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Best Tiny Home Insurance Companies: Consumer Reviews, Rates (2021)
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Yes! Any property asset you have you should be insured, and if you're tiny home doubles as a vehicle, you absolutely must get it insured.
A tiny house doesn’t always mean a tiny insurance premium.
Over the last decade, the rise of alternative housing has been undeniable. And the tiny house is leading the way. Hundreds of YouTube channels are devoted to the subject. HGTV has no fewer than two tiny house television shows. According to the folks at Go Downsize , there are approximately 10,000 tiny homes in the U.S. alone, with 700 professionally built homes sold every year.
But a tiny house has at least one big problem: insurance. Insurance carriers are befuddled as to how to calculate risk and offer meaningful policies. Tiny homes usually don’t fit the criteria of a traditional home. But they aren’t exactly R.V.s either. Insurance hasn’t quite caught up to the trend.
Whether you’re full time or use your tiny as a vacation home, it’s important to protect your investment. And if your tiny home is financed, your lender will require a you to carry a policy.
Fear not, tiny home dwellers! We know how to insure that tiny home whether you built it yourself or bought it from a builder.
The short answer: yes. You should protect your home, no matter how tiny, with an insurance product or products. Custom-built tiny houses run anywhere from $25,000 for a 160 square feet modest build to $150,000 400 square feet of absolute luxury. Either way, it’s a big chunk of change to replace or rebuild your home.
When something goes wrong, your insurance is a safety net. So long as you’ve purchased insurance to cover the peril, you’ll be able to get things back to normal for a low cost.
Hazards abound for any structure, and a tiny house is no different. The coverage you need will depend upon how you built and use your home. Here are the essential components for full-coverage tiny house insurance:
Dwelling Coverage: Aka home coverage, covers the structure of your home if it’s damaged or destroyed by a named peril, also known as a covered risk.
Personal Property Coverage: Covers your personal belongings like electronics and jewelry.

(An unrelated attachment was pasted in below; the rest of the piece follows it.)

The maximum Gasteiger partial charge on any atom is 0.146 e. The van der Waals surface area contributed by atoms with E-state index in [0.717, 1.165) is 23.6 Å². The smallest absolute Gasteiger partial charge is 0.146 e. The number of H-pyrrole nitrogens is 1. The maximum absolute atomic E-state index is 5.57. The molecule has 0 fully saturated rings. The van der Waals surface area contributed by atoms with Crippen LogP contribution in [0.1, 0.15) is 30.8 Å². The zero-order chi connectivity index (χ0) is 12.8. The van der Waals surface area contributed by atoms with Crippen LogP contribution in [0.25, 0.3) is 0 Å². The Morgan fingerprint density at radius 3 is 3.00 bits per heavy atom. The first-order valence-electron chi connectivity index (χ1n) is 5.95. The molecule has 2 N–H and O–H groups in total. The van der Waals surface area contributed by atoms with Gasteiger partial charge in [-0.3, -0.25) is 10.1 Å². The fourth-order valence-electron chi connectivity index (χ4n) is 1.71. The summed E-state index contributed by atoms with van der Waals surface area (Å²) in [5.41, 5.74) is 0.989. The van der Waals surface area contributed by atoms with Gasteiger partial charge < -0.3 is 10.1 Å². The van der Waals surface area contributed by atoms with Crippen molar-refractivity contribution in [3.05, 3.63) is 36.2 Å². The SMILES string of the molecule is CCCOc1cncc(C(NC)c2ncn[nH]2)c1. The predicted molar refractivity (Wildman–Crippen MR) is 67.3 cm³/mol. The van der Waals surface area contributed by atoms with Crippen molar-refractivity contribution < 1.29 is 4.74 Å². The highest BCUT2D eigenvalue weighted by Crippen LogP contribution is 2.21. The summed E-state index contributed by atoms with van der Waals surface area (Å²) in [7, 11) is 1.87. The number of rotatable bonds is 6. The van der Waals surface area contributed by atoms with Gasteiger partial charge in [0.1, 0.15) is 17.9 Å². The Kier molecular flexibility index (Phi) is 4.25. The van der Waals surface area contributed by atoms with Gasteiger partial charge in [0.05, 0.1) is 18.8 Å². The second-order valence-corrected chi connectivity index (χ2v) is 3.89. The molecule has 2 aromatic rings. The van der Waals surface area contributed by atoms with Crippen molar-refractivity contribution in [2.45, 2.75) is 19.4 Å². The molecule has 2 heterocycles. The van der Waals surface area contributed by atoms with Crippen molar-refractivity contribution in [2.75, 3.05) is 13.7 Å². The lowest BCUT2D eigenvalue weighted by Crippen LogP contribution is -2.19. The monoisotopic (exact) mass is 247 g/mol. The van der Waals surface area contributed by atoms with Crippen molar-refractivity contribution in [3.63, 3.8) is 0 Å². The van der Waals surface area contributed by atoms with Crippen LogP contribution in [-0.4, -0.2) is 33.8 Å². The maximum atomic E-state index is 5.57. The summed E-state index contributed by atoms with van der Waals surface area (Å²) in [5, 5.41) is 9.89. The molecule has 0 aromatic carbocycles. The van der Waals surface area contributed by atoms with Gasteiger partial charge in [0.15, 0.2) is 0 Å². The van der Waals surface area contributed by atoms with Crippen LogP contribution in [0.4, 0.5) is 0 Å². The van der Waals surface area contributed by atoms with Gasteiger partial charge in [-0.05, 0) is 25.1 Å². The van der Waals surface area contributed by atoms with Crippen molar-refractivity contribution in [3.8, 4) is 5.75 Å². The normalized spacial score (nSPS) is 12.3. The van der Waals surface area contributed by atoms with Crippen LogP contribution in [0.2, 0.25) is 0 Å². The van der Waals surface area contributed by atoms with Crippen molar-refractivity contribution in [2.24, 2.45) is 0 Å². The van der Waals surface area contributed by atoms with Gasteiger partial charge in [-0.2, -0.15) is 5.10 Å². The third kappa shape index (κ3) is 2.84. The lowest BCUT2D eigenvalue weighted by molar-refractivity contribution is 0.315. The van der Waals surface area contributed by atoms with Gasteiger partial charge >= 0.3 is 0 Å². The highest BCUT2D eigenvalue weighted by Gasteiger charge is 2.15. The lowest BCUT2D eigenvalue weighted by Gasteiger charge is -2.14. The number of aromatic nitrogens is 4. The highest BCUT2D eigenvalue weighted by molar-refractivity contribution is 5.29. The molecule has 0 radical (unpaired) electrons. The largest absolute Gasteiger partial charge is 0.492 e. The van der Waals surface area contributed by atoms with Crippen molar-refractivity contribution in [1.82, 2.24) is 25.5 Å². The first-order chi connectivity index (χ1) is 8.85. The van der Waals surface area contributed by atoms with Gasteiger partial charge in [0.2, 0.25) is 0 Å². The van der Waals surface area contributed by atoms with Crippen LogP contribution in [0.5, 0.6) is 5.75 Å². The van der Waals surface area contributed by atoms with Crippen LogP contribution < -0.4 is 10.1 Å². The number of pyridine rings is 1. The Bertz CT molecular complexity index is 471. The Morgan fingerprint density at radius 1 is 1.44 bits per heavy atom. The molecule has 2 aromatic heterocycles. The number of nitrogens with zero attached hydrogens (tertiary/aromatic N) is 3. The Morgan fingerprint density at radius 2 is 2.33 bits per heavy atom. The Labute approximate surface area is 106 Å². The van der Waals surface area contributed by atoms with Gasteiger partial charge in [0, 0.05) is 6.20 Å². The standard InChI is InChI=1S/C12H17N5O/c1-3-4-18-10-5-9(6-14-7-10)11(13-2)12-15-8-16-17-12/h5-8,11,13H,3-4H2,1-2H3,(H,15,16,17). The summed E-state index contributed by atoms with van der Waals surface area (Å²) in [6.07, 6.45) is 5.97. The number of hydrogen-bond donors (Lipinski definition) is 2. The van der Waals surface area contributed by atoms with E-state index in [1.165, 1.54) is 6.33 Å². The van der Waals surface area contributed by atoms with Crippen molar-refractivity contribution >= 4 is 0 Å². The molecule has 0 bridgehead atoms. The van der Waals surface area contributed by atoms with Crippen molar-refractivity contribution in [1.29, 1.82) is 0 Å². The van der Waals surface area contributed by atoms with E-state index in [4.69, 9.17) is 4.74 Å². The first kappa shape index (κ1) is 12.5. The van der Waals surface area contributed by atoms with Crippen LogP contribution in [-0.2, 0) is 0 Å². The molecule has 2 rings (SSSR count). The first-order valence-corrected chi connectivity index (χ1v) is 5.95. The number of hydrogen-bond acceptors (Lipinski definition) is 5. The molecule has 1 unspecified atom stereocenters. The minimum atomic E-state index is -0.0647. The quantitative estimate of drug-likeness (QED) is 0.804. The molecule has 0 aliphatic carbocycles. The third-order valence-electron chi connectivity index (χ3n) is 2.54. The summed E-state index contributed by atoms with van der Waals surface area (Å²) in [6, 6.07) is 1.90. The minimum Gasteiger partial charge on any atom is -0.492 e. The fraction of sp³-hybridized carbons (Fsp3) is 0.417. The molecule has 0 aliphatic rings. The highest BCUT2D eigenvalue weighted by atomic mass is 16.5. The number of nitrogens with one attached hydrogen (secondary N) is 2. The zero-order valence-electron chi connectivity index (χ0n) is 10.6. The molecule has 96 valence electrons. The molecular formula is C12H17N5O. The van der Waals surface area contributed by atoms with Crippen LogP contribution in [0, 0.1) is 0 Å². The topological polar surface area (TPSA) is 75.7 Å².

Personal Liability Coverage: This covers you if someone hurts themselves in your tiny home. You can purchase additional liability insurance with an umbrella policy if you can’t get enough coverage with your home policy.
Transportation: Covers your home when you change location.
Riders: Cover anything that other categories cannot.
Additionally, your policy should come with a deductible you can afford.
When you’re dreaming big about going tiny, insurance probably isn’t the first thing to come to mind. But you should think about how you’ll set up your insurance program before you build. It’s just as important as looking up your local zoning laws.
That’s because the way you build and use your tiny house affects which insurance products are available to you. Below are the best insurance options for tiny home dwellers.
RV insurance is a good fit for tiny homeowners who plan to move locations often. It’s designed for life on the road and includes provisions that no other option offers. To qualify for an RV policy, your tiny home will need to meet the Recreational Vehicle Industry Association (RVIA) standards.
Insurance coverage includes:
Collision: Covers you if your tiny home runs into something or another vehicle runs into your tiny home.
Comprehensive: Covers fire, flood, and hail. May require special riders.
Uninsured Motorist: Covers you if your tiny home is hit by someone without car insurance.
Personal Property: Covers your personal belongings if they are damaged, stolen, or destroyed.
Notice that personal liability—coverage if someone is injured in your home—is absent. To ensure you’re fully covered, add a renters insurance policy to your insurance plan.
Renters insurance is a great way to cover your personal property and personal liability. It’s cheap: the average policy covers about $20,000 of your belongings and $100,000 of personal liability for less than $200 a year.
But there is one important note: be sure your policy covers replacement costs, not actual cash value. Actual cash value policies are cheaper, but if you lose your belongings, you will spend a lot more money replacing them than what your company will reimburse you for.
Mobile or manufactured home insurance is an excellent option for people who plan to park their tiny home for the long haul. The rise of tiny home communities has made this option more popular in the last few years. Several states, including California, Texas, Colorado, and Florida, have tiny home communities. Most have around 30 homes. The largest boasts 200 units for rent.